Ford and his senior managers did not use the word "Fordism" themselves to describe their motivations or worldview, which they did not consider an "ism". However, many contemporaries framed their worldview as one and applied the name Fordism to it.
The term gained prominence when it was used by Antonio Gramsci in 1934 in his essay "Americanism and Fordism" in his Prison Notebooks. Since then, it has been used by a number of writers on economics and society, mainly but not exclusively in the Marxist tradition.
According to historian Charles S. Maier, Fordism proper was preceded in Europe by Taylorism, a technique of labor discipline and workplace organization, based upon supposedly-scientific studies of human efficiency and incentive systems. It attracted European intellectuals, especially in Germany and Italy, from the fin de siècle to World War I.
After 1918, however, the goal of Taylorist labor efficiency thought in Europe moved to "Fordism," the reorganization of the entire productive process by the moving assembly line, standardization, and the mass market. The grand appeal of Fordism in Europe was that it promised to sweep away all the archaic residues of precapitalist society, by subordinating the economy, society, and even the human personality to the strict criteria of technical rationality. The Great Depression blurred the utopian vision of American technocracy, but World War II and its aftermath revived the ideal.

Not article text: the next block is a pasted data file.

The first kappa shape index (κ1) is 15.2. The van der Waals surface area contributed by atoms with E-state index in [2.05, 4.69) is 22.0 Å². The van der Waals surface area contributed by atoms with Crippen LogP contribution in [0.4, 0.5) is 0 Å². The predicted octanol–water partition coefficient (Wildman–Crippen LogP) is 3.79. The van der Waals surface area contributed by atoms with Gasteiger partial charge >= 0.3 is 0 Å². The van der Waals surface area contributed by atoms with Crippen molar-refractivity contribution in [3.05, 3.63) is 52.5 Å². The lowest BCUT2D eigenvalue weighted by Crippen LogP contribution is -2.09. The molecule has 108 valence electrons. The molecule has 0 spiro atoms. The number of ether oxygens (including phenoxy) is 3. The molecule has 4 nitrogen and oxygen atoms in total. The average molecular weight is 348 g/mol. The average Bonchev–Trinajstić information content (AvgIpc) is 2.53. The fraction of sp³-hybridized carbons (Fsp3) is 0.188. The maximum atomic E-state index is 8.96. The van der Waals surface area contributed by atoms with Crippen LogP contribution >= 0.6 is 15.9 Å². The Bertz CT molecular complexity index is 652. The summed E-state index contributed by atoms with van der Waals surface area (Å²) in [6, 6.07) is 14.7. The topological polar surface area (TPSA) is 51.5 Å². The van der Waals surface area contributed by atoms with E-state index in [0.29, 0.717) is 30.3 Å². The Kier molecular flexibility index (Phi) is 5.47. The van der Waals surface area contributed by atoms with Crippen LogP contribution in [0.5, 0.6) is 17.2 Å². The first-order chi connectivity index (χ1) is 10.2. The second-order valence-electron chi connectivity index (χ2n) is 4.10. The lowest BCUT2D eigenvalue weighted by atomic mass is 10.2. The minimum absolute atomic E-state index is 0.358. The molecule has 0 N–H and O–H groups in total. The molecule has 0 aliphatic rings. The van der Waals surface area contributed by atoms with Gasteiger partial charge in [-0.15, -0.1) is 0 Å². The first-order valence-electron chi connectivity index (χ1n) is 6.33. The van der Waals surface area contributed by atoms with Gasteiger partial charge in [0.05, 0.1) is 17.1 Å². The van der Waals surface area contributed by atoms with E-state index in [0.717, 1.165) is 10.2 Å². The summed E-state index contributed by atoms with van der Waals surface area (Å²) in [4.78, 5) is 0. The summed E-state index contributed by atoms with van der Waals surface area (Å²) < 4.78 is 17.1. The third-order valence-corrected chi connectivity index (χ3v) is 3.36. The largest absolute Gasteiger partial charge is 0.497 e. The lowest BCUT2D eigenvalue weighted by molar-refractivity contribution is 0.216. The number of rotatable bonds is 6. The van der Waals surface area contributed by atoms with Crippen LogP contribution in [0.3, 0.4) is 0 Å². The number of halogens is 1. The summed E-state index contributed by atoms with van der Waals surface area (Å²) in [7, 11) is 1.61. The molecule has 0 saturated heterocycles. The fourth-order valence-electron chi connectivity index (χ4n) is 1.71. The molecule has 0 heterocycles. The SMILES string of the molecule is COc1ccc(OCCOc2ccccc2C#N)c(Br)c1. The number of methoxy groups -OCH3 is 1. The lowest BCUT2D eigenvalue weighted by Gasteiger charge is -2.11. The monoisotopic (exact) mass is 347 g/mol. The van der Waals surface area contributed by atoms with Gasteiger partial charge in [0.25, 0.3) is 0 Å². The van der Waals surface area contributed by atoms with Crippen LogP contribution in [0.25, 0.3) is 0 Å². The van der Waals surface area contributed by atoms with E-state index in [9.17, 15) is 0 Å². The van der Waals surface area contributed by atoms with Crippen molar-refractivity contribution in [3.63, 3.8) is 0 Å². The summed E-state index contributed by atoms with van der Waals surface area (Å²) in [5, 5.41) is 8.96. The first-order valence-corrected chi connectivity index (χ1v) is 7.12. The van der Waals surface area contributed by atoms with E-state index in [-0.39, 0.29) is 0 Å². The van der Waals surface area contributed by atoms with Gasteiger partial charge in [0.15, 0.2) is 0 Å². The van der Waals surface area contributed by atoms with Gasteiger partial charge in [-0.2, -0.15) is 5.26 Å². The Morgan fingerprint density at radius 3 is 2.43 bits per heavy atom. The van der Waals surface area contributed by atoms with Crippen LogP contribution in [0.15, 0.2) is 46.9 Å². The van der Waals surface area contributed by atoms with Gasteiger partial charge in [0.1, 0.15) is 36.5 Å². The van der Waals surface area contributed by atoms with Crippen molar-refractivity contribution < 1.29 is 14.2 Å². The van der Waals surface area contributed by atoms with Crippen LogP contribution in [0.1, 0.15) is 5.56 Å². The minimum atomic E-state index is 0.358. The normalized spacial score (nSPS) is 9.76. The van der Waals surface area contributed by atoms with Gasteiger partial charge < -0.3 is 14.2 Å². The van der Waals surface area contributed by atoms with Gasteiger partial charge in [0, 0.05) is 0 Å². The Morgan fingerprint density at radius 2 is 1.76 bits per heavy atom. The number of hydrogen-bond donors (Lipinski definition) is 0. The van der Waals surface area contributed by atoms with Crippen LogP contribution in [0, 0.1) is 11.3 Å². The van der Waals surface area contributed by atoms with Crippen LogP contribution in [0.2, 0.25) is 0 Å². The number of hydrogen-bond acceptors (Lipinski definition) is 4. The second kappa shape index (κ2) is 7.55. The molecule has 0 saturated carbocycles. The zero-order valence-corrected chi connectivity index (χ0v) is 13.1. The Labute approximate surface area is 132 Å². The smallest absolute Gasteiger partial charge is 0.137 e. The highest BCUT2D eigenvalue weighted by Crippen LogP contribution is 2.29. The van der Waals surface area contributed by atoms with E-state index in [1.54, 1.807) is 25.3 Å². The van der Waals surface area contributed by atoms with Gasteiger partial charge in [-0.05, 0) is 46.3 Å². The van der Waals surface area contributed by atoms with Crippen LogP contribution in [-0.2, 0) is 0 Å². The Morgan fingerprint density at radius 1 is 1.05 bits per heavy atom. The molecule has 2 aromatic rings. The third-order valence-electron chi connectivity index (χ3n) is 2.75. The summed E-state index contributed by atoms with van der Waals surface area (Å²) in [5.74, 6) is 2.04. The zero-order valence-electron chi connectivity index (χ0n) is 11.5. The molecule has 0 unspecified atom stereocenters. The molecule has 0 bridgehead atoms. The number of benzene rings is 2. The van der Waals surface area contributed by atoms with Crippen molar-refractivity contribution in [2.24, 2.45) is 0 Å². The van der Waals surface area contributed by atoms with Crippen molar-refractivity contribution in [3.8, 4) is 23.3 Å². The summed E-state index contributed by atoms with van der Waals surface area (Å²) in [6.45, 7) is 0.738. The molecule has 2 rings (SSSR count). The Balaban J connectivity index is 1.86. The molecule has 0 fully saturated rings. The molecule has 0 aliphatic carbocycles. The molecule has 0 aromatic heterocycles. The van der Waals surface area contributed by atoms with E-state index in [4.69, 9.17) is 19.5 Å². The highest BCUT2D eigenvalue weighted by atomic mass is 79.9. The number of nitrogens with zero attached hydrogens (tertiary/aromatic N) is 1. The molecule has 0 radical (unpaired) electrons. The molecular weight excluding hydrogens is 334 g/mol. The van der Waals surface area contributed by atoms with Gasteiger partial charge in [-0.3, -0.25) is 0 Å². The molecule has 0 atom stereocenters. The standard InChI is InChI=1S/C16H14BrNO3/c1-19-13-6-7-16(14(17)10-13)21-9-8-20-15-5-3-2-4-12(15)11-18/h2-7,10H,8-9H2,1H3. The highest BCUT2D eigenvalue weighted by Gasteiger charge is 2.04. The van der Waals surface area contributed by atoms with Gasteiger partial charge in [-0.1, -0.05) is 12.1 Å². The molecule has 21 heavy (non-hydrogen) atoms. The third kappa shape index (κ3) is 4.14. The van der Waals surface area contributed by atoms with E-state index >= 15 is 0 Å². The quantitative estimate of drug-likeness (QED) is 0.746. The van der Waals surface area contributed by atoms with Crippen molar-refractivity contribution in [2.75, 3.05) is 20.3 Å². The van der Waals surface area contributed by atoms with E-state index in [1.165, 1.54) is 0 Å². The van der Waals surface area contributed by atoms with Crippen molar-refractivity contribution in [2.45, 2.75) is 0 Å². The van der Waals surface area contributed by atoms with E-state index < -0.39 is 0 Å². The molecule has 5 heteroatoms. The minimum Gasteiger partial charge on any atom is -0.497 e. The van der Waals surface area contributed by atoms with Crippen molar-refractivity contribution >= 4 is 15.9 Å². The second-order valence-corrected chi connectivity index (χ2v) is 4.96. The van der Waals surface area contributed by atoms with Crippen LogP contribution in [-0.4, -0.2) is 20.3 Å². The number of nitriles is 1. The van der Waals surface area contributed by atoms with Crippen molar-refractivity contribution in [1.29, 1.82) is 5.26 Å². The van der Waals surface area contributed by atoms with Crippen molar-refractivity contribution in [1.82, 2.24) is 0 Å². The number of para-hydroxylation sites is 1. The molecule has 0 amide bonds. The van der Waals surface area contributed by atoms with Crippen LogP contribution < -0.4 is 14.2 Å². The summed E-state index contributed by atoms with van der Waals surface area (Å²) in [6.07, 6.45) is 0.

Later, under the inspiration of Gramsci, Marxists picked up the Fordism concept in the 1930s and developed Post-Fordism in the 1970s. Antonio and Bonanno (2000) trace the development of Fordism and subsequent economic stages, from globalization to neoliberal globalization, during the 20th century, and emphasized America's role in globalization. "Fordism," for Gramsci, meant routine, intensified labor to promote production. Antonio and Bonanno argue that Fordism peaked in the post-World War II decades of American dominance and mass consumerism but collapsed from political and cultural attacks on the people in the 1970s.
Advances in technology and the end of the Cold War ushered in a new "neoliberal" phase of globalization in the 1990s. Antonio and Bonanno further suggest that negative elements of Fordism, such as economic inequality, remained, allowing related cultural and environmental troubles, which inhibited America's pursuit of democracy to surface.
Historian Thomas Hughes has detailed how the Soviet Union, in the 1920s and the 1930s, enthusiastically embraced Fordism and Taylorism by importing American experts in both fields as well as American engineering firms to build parts of its new industrial infrastructure. The concepts of the Five-Year Plan and the centrally-planned economy can be traced directly to the influence of Taylorism on Soviet thinking. Hughes quotes Joseph Stalin:
"American efficiency is that indomitable force which neither knows nor recognizes obstacles; which continues on a task once started until it is finished, even if it is a minor task; and without which serious constructive work is inconceivable.... The combination of the Russian revolutionary sweep with American efficiency is the essence of Leninism.":251
Hughes describes how, as the Soviet Union developed and grew in power, both the Soviets and the Americans chose to ignore or deny the contribution of American ideas and expertise. The Soviets did so because they wished to portray themselves as creators of their own destiny and not indebted to their rivals. Americans did so because they did not wish to acknowledge, during the Cold War, their part in creating a powerful rival.